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Taj mahal

The taj mahal from persian and arabic, “crown of palaces”, pronounced also “the taj” is a white marble mausoleum located in agra, uttar pradesh, india. It was built by mughal emperor shah jahan in memory of his third wife, mumtaz mahal. The taj mahal is widely recognized as “the jewel of muslim art in india and one of the universally admired masterpieces of the world’s heritage”.
Taj mahal is regarded by many as the finest example of mughal architecture, a style that combines elements from islamic, persian, ottoman turkish and indian architectural styles.
In 1983, the taj mahal became a unesco world heritage site. While the white domed marble mausoleum is the most familiar component of the taj mahal, it is actually an integrated complex of structures. The construction began around 1632 and was completed around 1653, employing thousands of artisans and craftsmen. The construction of the taj mahal was entrusted to a board of architects under imperial supervision, including abd ul-karim ma’mur khan, makramat khan, and ustad ahmad lahauri. Lahauri is generally considered to be the principal designer
Origin and inspiration
Main article: origins and architecture of the taj mahal In 1631, shah jahan, emperor during the mughal empire’s period of greatest prosperity, was grief-stricken when his third wife, mumtaz mahal, a persian princess, died during the birth of their 14th child, gauhara begum. Construction of the taj mahal began in 1632. The court chronicles of shah jahan’s grief illustrate the love story traditionally held as an inspiration for taj mahal. The principal mausoleum was completed in 1648 and the surrounding buildings and garden were finished five years later. Emperor shah jahan himself described the taj in these words:
Shah jahan, who commissioned the taj mahal -“shah jahan on a globe” from the smithsonian institution

Artistic depiction of mumtaz mahal
The taj mahal incorporates and expands on design traditions of persian architecture and earlier mughal architecture. Specific inspiration came from successful timurid and mughal buildings including; the gur-e amir (the tomb of timur, progenitor of the mughal dynasty, in samarkand), humayun’s tomb, itmad-ud-daulah’s tomb (sometimes called the baby taj), and shah jahan’s own jama masjid in delhi. While earlier mughal buildings were primarily constructed of red sandstone, shah jahan promoted the use of white marble inlaid with semi-precious stones, and buildings under his patronage reached new levels of refinement.
Tomb
The tomb is the central focus of the entire complex of the taj mahal. This large, white marble structure stands on a square plinth and consists of a symmetrical building with an iwan (an arch-shaped doorway) topped by a large dome and finial. Like most mughal tombs, the basic elements are persian in origin.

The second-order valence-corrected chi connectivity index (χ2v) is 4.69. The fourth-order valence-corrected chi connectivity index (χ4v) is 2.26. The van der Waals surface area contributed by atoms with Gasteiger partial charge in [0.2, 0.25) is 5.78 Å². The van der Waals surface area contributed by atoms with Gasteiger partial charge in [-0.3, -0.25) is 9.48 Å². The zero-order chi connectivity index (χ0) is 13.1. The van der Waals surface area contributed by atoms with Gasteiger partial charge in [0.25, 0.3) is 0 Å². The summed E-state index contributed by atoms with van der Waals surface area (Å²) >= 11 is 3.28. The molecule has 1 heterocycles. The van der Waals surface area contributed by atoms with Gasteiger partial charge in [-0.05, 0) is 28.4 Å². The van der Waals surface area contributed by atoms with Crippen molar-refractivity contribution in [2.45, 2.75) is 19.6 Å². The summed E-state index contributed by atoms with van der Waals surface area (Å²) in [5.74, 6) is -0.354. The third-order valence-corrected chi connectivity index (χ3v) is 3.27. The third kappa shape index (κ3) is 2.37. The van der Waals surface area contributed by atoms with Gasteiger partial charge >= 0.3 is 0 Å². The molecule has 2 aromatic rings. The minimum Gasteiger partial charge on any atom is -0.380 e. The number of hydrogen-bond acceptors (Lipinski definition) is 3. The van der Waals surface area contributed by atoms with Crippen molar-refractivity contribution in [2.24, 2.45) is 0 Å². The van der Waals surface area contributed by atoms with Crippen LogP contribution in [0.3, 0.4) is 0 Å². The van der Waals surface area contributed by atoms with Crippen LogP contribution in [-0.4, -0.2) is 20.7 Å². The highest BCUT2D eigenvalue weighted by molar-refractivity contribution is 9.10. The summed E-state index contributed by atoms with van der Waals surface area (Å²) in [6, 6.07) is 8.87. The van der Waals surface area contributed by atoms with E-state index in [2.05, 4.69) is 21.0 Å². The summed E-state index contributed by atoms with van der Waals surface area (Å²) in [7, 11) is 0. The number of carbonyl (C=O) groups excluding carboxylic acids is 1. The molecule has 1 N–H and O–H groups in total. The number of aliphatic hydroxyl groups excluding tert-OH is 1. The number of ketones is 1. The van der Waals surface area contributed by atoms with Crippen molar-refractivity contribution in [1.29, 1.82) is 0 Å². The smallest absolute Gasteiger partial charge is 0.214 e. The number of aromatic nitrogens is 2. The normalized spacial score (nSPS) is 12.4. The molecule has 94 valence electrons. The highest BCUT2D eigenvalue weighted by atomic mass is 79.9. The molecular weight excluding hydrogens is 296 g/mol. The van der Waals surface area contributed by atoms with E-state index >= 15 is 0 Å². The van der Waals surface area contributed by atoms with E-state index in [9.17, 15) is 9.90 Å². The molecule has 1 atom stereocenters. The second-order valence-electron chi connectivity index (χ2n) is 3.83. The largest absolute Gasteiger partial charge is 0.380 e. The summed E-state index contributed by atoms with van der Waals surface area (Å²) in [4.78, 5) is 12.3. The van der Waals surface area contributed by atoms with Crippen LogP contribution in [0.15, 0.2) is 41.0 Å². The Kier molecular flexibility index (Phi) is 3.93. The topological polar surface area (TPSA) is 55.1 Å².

The base structure is essentially a large, multi-chambered cube with chamfered corners, forming an unequal octagon that is approximately 55 metres (180 ft) on each of the four long sides. On each of these sides, a huge pishtaq, or vaulted archway, frames the iwan with two similarly shaped, arched balconies stacked on either side. This motif of stacked pishtaqs is replicated on the chamfered corner areas, making the design completely symmetrical on all sides of the building. Four minarets frame the tomb, one at each corner of the plinth facing the chamfered corners. The main chamber houses the false sarcophagi of mumtaz mahal and shah jahan; the actual graves are at a lower level.
The marble dome that surmounts the tomb is the most spectacular feature. Its height of around 35 metres (115 ft) is about the same as the length of the base, and is accentuated as it sits on a cylindrical “drum” which is roughly 7 metres (23 ft) high. Because of its shape, the dome is often called an onion dome or amrud (guava dome). The top is decorated with a lotus design, which also serves to accentuate its height. The shape of the dome is emphasised by four smaller domed chattris (kiosks) placed at its corners, which replicate the onion shape of the main dome. Their columned bases open through the roof of the tomb and provide light to the interior. Tall decorative spires (guldastas) extend from edges of base walls, and provide visual emphasis to the height of the dome. The lotus motif is repeated on both the chattris and guldastas. The dome and chattris are topped by a gilded finial, which mixes traditional persian and hindustani decorative elements.
The main finial was originally made of gold but was replaced by a copy made of gilded bronze in the early 19th century. This feature provides a clear example of integration of traditional persian and hindu decorative elements. The finial is topped by a moon, a typical islamic motif whose horns point heavenward.
The minarets, which are each more than 40 metres (130 ft) tall, display the designer’s penchant for symmetry. They were designed as working minarets—a traditional element of mosques, used by the muezzin to call the islamic faithful to prayer. Each minaret is effectively divided into three equal parts by two working balconies that ring the tower. At the top of the tower is a final balcony surmounted by a chattri that mirrors the design of those on the tomb. The chattris all share the same decorative elements of a lotus design topped by a gilded finial. The minarets were constructed slightly outside of the plinth so that, in the event of collapse, (a typical occurrence with many tall constructions of the period) the material from the towers would tend to fall away from the tomb.

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